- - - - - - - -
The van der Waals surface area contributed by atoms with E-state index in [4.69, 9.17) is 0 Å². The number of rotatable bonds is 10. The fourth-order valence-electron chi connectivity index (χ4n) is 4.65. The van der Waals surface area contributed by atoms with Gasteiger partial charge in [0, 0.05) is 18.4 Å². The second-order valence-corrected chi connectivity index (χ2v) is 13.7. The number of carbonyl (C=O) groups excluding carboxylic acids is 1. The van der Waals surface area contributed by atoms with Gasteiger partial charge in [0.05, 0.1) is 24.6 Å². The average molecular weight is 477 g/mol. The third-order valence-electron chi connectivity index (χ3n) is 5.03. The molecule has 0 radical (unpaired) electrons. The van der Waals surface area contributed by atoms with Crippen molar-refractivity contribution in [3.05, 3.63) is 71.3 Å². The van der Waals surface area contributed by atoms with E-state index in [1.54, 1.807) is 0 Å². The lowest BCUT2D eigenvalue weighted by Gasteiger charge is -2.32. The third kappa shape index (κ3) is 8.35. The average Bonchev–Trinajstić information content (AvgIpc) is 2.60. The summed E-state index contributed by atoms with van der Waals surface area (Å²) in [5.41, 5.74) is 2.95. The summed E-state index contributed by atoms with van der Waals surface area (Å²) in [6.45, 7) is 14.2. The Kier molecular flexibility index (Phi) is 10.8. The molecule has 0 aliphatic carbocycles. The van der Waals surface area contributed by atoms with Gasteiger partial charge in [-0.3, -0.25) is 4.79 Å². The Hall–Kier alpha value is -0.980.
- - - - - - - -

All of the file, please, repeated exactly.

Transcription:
The van der Waals surface area contributed by atoms with E-state index in [4.69, 9.17) is 0 Å². The number of rotatable bonds is 10. The fourth-order valence-electron chi connectivity index (χ4n) is 4.65. The van der Waals surface area contributed by atoms with Gasteiger partial charge in [0, 0.05) is 18.4 Å². The second-order valence-corrected chi connectivity index (χ2v) is 13.7. The number of carbonyl (C=O) groups excluding carboxylic acids is 1. The van der Waals surface area contributed by atoms with Gasteiger partial charge in [0.05, 0.1) is 24.6 Å². The average molecular weight is 477 g/mol. The third-order valence-electron chi connectivity index (χ3n) is 5.03. The molecule has 0 radical (unpaired) electrons. The van der Waals surface area contributed by atoms with Crippen molar-refractivity contribution in [3.05, 3.63) is 71.3 Å². The van der Waals surface area contributed by atoms with E-state index in [1.54, 1.807) is 0 Å². The lowest BCUT2D eigenvalue weighted by Gasteiger charge is -2.32. The third kappa shape index (κ3) is 8.35. The average Bonchev–Trinajstić information content (AvgIpc) is 2.60. The summed E-state index contributed by atoms with van der Waals surface area (Å²) in [5.41, 5.74) is 2.95. The summed E-state index contributed by atoms with van der Waals surface area (Å²) in [6.45, 7) is 14.2. The Kier molecular flexibility index (Phi) is 10.8. The molecule has 0 aliphatic carbocycles. The van der Waals surface area contributed by atoms with Gasteiger partial charge in [-0.3, -0.25) is 4.79 Å². The Hall–Kier alpha value is -0.980.